Dear Black Men: You cannot and will not cancel Issa Rae for telling her truth
Ancient advice from “Insecure” creator gets the Noteps big mad.
It’s been a tough week for many of the Internet’s faves.
In mere days, Kanye West went from being heralded for his triumphant Twitter return to going full red-hatted MAGA and being wished away to the cornfields by (now) former fans and respected celebrity voices including The Roots Crew’s, Questlove.
We’re still waiting for Nas to address allegations from ex-wife, Kelis that he was both emotionally and physically abusive during a marriage that many of us hip-hop fans assumed was magical musical #relationshipgoals gone mysteriously awry.
This is the shirt @questlove wore while performing at last night’s Concert for Peace and Justice here in Montgomery, Alabama. It reads “Kanye Doesn’t Care About Black People,” underneath the arching sentence “This is an Alt-Right Dream.” I took this backstage after the event. After Ahmir showed his shirt, someone nearby remarked that “Kanye cares about record sales.” I can’t say that I disagree with that, or the t-shirt.
When I saw Issa Rae’s name trending on Twitter on Sunday night with excerpts of her nearly three-year-old book, “The Misadventures of Awkward Black Girl” being held aloft in screenshots, my blood ran cold. What on Earth could this bronzed Benevolent Goddess of Content Creation and Unlocker of #BlackGirlMagic have done to merit what looked like some serious receipts?
I was quite honestly relieved when I expanded the shots and saw that the furor was over a passage in the book. Apparently, Rae suggests that heavily degreed, successful Black women and Asian men (both the much ballyhooed “bottom of the dating totem pole”) should cut their losses and team up for what certain sites might dub “swirly coupledom.”
I ask you this, angry NoTeps, as you seem most bothered by Issa Rae’s words: What’s the actual problem?
Do you hop on your keyboard and assail rappers, including Kodak Black and 2 Chainz, the latter of whom extol the virtues of “foreigns,” translated to mean both cars and women? Do you fire up your Twitter fingers and harass self-appointed dating experts like Steve Harvey or Tyrese when they tell Black women how they need to look, dress and behave to be worthy of a Black man’s love? Do you aggressively invade the mentions of pro-athletes, such as the woefully ignorant Gilbert Arenas, when he questions the beauty of Lupita Nyong’o chiefly because of her deeply chocolate (and, by the way, deeply gorgeous) dark skin?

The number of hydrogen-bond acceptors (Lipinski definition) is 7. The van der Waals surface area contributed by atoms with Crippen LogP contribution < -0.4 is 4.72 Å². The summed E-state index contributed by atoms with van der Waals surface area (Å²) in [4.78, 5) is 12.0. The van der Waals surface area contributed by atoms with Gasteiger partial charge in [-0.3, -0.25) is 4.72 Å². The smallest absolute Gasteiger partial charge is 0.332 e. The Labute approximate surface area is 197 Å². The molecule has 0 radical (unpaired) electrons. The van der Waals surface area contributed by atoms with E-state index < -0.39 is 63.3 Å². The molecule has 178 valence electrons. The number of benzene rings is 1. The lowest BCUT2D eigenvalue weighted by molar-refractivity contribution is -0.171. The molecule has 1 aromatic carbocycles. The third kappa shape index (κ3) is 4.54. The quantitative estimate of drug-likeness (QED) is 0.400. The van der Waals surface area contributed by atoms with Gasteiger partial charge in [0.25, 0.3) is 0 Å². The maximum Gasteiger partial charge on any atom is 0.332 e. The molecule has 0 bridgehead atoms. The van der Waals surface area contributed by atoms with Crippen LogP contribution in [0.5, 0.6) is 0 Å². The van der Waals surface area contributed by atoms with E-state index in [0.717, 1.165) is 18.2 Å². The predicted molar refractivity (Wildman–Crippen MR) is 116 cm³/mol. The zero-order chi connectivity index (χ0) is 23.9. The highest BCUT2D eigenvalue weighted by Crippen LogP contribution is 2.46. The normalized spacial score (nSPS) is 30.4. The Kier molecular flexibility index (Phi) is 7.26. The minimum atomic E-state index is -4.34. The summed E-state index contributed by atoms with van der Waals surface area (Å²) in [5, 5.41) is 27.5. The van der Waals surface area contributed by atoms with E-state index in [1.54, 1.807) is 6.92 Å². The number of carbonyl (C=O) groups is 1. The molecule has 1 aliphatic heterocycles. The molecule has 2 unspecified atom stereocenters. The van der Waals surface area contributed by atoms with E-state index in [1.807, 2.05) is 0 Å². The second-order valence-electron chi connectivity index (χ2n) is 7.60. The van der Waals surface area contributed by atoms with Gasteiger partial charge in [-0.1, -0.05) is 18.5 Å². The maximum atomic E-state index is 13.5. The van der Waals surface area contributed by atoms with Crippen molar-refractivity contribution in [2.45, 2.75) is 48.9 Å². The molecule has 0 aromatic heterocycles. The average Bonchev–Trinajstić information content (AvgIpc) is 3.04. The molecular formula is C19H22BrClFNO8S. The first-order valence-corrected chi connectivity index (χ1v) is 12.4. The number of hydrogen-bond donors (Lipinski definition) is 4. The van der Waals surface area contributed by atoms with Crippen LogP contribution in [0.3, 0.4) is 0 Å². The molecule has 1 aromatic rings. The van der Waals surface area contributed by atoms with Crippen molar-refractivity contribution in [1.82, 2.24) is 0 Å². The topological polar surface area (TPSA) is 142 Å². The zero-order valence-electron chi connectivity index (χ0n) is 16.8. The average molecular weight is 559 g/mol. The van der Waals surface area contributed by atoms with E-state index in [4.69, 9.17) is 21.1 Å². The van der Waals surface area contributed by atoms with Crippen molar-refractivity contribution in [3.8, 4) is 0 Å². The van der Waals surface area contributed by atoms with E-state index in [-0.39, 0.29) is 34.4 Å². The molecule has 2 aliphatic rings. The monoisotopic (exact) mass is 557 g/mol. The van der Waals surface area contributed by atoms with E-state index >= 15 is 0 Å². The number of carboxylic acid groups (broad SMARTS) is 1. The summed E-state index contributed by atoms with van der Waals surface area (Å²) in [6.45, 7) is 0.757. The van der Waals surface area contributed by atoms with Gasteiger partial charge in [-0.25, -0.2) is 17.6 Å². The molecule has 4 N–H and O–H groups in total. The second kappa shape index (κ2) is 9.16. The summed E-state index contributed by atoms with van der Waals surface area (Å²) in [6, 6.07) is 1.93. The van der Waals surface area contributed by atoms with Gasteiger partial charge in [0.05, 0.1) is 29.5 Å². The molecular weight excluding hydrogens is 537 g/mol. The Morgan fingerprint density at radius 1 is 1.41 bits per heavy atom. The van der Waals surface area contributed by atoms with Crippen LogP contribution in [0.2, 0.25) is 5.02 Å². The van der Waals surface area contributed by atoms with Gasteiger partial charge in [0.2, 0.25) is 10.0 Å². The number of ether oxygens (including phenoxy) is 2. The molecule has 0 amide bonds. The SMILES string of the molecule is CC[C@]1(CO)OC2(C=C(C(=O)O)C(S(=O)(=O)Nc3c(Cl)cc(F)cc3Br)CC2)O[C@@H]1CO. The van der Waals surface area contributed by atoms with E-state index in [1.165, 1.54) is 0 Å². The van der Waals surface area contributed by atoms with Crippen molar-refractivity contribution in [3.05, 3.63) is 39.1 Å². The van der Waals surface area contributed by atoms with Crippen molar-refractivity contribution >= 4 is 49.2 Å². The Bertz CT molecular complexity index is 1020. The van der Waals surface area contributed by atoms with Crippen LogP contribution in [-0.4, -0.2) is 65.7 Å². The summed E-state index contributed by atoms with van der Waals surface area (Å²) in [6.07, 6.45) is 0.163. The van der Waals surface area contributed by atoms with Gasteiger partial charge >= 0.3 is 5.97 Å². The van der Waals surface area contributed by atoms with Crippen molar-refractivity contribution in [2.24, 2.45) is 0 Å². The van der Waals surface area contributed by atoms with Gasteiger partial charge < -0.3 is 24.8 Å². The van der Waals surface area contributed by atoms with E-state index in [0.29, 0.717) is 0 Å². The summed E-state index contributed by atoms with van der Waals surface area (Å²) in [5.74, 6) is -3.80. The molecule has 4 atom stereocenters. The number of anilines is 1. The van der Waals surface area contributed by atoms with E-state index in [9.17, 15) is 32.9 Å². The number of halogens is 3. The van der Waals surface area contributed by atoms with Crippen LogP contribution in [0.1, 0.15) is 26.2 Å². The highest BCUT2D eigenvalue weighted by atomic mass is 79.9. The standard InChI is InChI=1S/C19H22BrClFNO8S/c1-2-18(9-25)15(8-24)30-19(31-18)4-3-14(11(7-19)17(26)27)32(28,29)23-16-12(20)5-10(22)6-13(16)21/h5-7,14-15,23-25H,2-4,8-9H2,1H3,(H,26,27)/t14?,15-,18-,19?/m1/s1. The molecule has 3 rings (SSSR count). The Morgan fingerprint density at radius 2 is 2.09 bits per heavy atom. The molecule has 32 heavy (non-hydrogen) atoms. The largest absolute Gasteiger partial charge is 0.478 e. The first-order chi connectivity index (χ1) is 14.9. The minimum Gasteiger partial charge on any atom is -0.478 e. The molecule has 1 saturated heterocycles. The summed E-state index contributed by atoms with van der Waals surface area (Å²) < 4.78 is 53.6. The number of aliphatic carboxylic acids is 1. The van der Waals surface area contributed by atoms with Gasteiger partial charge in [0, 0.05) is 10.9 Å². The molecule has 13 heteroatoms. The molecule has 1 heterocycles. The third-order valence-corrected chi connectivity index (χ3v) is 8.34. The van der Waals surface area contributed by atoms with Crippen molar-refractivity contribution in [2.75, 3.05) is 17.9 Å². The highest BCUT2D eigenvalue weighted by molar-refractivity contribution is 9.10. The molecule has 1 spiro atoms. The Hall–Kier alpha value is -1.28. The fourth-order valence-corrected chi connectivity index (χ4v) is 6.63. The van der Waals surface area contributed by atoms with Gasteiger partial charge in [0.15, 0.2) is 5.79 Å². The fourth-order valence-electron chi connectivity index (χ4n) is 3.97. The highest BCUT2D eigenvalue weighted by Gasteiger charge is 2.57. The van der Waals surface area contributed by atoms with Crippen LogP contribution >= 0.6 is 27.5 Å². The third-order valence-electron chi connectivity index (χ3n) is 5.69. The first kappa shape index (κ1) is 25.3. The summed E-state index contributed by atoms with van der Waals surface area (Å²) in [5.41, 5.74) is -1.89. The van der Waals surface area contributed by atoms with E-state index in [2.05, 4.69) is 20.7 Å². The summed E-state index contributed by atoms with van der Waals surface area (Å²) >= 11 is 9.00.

Are you out here refuting the statistics offered by dating site OKCupid which pointed out that Black women and Asian men are consistently the last-picked profiles? I mean, these are the results of actual algorithms and follow-up research, son. Issa Rae didn’t make this up.
Now, what she did make up was a solution for those Black ladies and Asian gents who feel both undervalued and ostracized in a world that so often swipes left on them. She did not say that Asian men were superior. She did not say that Black men were trash. She simply took the information as force fed to us African-American women that we are un-dateable, untenable and unwanted. In doing so, she voiced her thoughts on how we could potentially connect with another group being treated as “less than.”
Your reward to her for simply (and most likely, satirically) putting this in a book that clearly none of y’all read before this weekend was a threat of cancellation and slander about her appearance and supposedly insufficient upbringing around mostly white folk.
A few of you fools even went so far as to use her words to justify WHY you gravitate toward non-Black women, because as we all know, that trend just started three years ago.
Please. If you’re mad at anyone, be mad at yourselves for not appropriately uplifting and wife-ing up the beautiful Black women in your circle. Upbraid yourselves for allowing the Kardashians (and their appropriating acolytes) to swoop in and ruin your lives, meanwhile copying every angle of Black womanness and claiming it as their own without a hint of self-awareness. Why don’t you consider smacking your fellow social media inhabitants for voicing desires for “mixed babies” with “good hair” or attributing almost anything bad that happens to a Black woman to her “bad attitude” and inability to let her man lead…even when said man isn’t doing a damn thing with his own life.
This is 2018, and in case you haven’t noticed, Black women as a collective are no longer trying to think-like-a-man-and-act-like-a-soulless-Stepford-wife in order to curry favor from those men who decidedly do not want Black women and consider an entire race a “preference.” We’re not cringing when you refer to us, or some of our beloved sheroes including Serena Williams, as Negro bedwenches for opening up the relationship playing field as you all have done for years.
There are reasons, yes deeply rooted in supremacy, that explain why interracial dating rates for Black women have consistently been much lower than our male counterparts. But times, they are a changing…and you’d better change with them or get left behind with the “exotics” you stan for.
Black women are not here for your slander. We’re not here for your admiration of our features on other women’s bodies. We’re not here for your comparisons to the “other” women who know how to love you so much better than we can.
Kyra Kyles is a multiplatform media executive, author, and speaker on media diversity. In addition to her 20-plus years as a journalist, including a tenure as Editor-in-Chief of EBONY and a multimedia correspondent/columnist for the Tribune Company, the Chicago-based co-founder of Myth Lab Entertainmentwhich tackles the stereotypes facing Black women one sketch at a time. Follow her @thekylesfiles on Instagram, Facebook, and Twitter.